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Primordial Dwarfism is a rare condition in which the body grows proportionately, but minimally. It is estimated that there are probably less than a hundred cases of primordial dwarfism in the entire world. The condition begins to develop while the fetus is in the womb. Individuals with the condition are born with low weight and height. Primordial dwarfism occurs in five different ways: Russell-Silver syndrome, Seckel Syndrome, Meier-Gorlin Syndrom, Majewski Osteodysplastic Primordial Dwarfism Types I and III and Majewski Osteodysplastic Primordial Dwarfism Type II. The latter is the most severe form of the condition, and might be accompanied by vascular problems. In some cases, those with this condition have distanced themselves from society as a result of perceived negative societal attitudes towards the condition. In rare cases, individuals have ended up as circus freaks or side shows.


The causes of the condition are as yet not fully understood. The condition occurs not as a result of nutritional deficiency or growth hormone deficiency. It is believed that the condition occurs as a result of genetic factors. The child gets the gene from both parents - it is possible that neither of the parents display any indication of themselves having the condition. If theses parental genes combine appropriately, the condition might occur. The genetic theory is thought to be valid as a result of the existence of families with more than one children that has the condition.

Indications and symptoms

Symptoms begin to develop in utero. The mother’s belly might not grow as expected, or a small fetus with proportional growth might be identified by ultrasound. Labour pains and premature birth might also be indications. After birth, the newborn will be less than sixteen inches tall and might have significant bone problems, a high-pitched voice and microcephaly.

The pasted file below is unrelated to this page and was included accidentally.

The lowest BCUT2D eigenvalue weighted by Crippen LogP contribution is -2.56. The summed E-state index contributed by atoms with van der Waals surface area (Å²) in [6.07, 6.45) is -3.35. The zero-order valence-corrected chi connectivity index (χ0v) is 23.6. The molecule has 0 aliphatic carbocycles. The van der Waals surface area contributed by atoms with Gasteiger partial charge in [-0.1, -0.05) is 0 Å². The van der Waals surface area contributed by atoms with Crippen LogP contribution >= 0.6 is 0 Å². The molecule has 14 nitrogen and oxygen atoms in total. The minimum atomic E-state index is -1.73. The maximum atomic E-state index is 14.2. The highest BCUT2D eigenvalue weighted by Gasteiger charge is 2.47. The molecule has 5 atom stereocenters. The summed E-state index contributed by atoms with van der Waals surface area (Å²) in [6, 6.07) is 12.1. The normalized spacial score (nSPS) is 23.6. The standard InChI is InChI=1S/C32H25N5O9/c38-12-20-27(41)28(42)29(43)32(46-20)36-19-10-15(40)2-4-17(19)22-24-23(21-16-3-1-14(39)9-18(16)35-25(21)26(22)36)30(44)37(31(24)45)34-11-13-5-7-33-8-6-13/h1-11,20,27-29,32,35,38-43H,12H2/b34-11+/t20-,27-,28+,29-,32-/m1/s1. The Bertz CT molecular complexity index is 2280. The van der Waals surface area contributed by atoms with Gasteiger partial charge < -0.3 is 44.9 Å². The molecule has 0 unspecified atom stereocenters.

No known cure has yet been recorded with regard to primordial dwarfism. Administering injections of either growth hormones or added nutrition will be ineffective. This is because the condition is not caused by lack of growth hormones or a nutritional deficiency. As indicated earlier, the cause of the disease is unknown; as a consequence, this means that no cure or treatment has been found. Treatment for the condition generally revolves around minimizing the peripheral problems and complications that might occur as a result of the condition. Problems and complications include joint problems, visual difficulties and spinal difficulties. Infants with the condition might also have problems with feeding.

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